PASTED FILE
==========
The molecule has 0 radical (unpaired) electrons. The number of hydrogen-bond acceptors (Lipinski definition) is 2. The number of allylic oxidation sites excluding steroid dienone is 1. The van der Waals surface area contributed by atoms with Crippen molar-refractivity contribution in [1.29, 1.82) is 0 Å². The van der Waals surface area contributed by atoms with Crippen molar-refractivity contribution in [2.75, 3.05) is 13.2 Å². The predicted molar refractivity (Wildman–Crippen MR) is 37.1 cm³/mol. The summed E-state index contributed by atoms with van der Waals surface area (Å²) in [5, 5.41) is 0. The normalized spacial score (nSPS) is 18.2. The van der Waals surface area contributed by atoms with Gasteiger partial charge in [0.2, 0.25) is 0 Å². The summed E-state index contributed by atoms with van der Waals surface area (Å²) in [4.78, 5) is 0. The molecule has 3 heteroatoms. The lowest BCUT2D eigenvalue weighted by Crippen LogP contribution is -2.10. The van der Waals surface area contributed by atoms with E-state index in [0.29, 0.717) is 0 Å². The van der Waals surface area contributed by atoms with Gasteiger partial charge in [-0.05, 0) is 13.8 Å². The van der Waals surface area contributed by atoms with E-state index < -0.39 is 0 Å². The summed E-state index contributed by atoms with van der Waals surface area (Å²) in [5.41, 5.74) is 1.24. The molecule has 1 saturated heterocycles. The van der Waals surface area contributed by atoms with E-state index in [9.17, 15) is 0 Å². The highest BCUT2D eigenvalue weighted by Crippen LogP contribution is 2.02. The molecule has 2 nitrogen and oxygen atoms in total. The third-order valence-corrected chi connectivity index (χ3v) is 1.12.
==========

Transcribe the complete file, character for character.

The molecule has 0 radical (unpaired) electrons. The number of hydrogen-bond acceptors (Lipinski definition) is 2. The number of allylic oxidation sites excluding steroid dienone is 1. The van der Waals surface area contributed by atoms with Crippen molar-refractivity contribution in [1.29, 1.82) is 0 Å². The van der Waals surface area contributed by atoms with Crippen molar-refractivity contribution in [2.75, 3.05) is 13.2 Å². The predicted molar refractivity (Wildman–Crippen MR) is 37.1 cm³/mol. The summed E-state index contributed by atoms with van der Waals surface area (Å²) in [5, 5.41) is 0. The normalized spacial score (nSPS) is 18.2. The van der Waals surface area contributed by atoms with Gasteiger partial charge in [0.2, 0.25) is 0 Å². The summed E-state index contributed by atoms with van der Waals surface area (Å²) in [4.78, 5) is 0. The molecule has 3 heteroatoms. The lowest BCUT2D eigenvalue weighted by Crippen LogP contribution is -2.10. The van der Waals surface area contributed by atoms with E-state index in [0.29, 0.717) is 0 Å². The van der Waals surface area contributed by atoms with Gasteiger partial charge in [-0.05, 0) is 13.8 Å². The van der Waals surface area contributed by atoms with E-state index < -0.39 is 0 Å². The summed E-state index contributed by atoms with van der Waals surface area (Å²) in [5.41, 5.74) is 1.24. The molecule has 1 saturated heterocycles. The van der Waals surface area contributed by atoms with E-state index in [9.17, 15) is 0 Å². The highest BCUT2D eigenvalue weighted by Crippen LogP contribution is 2.02. The molecule has 2 nitrogen and oxygen atoms in total. The third-order valence-corrected chi connectivity index (χ3v) is 1.12.